Science trumps speculation: MMR not linked to autism

A special vaccine court dismissed claims that the vaccine can cause the cognitive disorder.

Posted April 6, 2009.

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The pitched debate regarding the purported link between autism and the measles, mumps and rubella vaccine -- a battle viewed on both sides as critical to shielding the defenseless from harm -- took the encouraging turn for which many physicians were hoping and landed in favor of protecting public health.

At issue was the consideration by a special vaccine court of test cases to determine if certain hypotheses of how vaccines could cause autism were legitimate and, therefore, warranted compensation to the affected parties through the federal Vaccine Injury Compensation Program.

On Feb. 12, a panel of U.S. Court of Federal Claims judges, known as special masters, released its findings. The special masters ruled that the vaccines were not to blame. In doing so, they lined up on the side of a massive amount of scientific evidence gathered by diverse and unrelated groups of investigators from all over the world -- including the Centers for Disease Control and Prevention and the Institute of Medicine -- that failed to find a connection between the vaccine and the disease. They also made clear the petitioners could not receive settlements through the VICP.

The vaccine court was right to reject the idea that the MMR vaccine, combined with the preservative thimerosal, caused the disabling autism that affects these children and their families.

Granted, the families confronting this reality every day are in a heart-wrenching situation. And their search for answers is acutely understandable. But science has long shown their arguments were misguided. The court's ruling will add momentum to efforts to redirect that search in a way that may lead to real progress in uncovering autism's causes, while not letting unfounded myths keep other children from receiving the proven protection from dreaded infectious diseases that vaccines provide.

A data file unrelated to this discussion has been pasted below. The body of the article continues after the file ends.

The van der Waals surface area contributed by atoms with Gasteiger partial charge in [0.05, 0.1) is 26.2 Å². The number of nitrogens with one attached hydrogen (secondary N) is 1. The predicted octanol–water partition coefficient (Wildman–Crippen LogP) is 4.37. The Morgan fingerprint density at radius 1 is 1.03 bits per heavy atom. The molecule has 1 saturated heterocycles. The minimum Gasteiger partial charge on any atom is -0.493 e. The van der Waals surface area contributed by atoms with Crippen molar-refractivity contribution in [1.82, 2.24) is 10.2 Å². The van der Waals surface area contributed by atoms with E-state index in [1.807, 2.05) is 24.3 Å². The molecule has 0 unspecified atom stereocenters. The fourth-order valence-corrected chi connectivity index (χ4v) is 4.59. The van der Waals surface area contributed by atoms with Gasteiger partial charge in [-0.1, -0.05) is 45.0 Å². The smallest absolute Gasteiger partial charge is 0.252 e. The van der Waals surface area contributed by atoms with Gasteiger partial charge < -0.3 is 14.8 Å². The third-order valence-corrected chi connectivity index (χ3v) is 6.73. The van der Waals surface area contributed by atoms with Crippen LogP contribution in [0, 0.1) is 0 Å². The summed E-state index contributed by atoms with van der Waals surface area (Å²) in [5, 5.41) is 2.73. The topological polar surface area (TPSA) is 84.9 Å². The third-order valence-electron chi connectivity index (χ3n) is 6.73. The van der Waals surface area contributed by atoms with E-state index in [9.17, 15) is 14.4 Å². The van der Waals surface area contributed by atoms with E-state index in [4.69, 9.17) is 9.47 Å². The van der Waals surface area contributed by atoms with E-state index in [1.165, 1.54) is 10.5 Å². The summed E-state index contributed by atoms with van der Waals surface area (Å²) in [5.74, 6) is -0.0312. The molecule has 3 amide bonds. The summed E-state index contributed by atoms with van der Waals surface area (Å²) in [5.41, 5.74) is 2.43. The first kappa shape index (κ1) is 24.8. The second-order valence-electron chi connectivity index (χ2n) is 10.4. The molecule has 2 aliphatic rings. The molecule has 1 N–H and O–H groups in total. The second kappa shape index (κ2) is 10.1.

That sentiment, at least, is the hope emanating from science, public health and organized medicine, including the American Medical Association. The AMA has long advocated the importance of childhood vaccination and worked to dismiss the flawed arguments that vaccines trigger autism. The AMA also urges that more research be done regarding the reported increase in incidence of autism, Asperger's and other pervasive developmental disorders and more training of physicians to enable them to identify these children and to assist families in accessing early intervention services.

It was from a mountain of research that the court's ruling flowed. A key element that makes the vaccine's court decisions so meaningful is the exhaustive nature of the proceedings -- tallying 5,000 pages of transcript and more than 700 pages of post-hearing briefs. The official record contains 939 medical articles, compared with the 10 articles cited in a typical vaccine case. In addition, 50 expert reports were filed, and 28 expert witnesses testified. By contrast, a typical vaccine case presents between two and six experts.

Thus, the court findings add significant weight to the already overwhelming body of evidence. It is important to note that physicians often recoil when judges make determinations about the practice of medicine. In this case, though, the court took on the task of determining causation based on evidence -- an inevitable question raised in light of the VICP -- and ruled with the strongest scientific backing.

This decision will not mark the last time the issue finds its way into a courtroom. The special court is still examining evidence regarding another causation theory that links autism with vaccines containing thimersol.

But many doctors in the trenches can view this development as a timely teaching tool -- and for good reason. It is one more authoritative voice helping to address credibly the tension parents feel about vaccination risks. After all, nearly 10 million doses of the MMR vaccine are distributed every year. At the same time, autism has become every parent's nightmare, and everyone hears the stories that fuel anxiety. But the court's decision, coupled with the scientific record, underscores the fact that vaccines continue to be one of public health's greatest accomplishments -- helping to protect against harm, not cause it.

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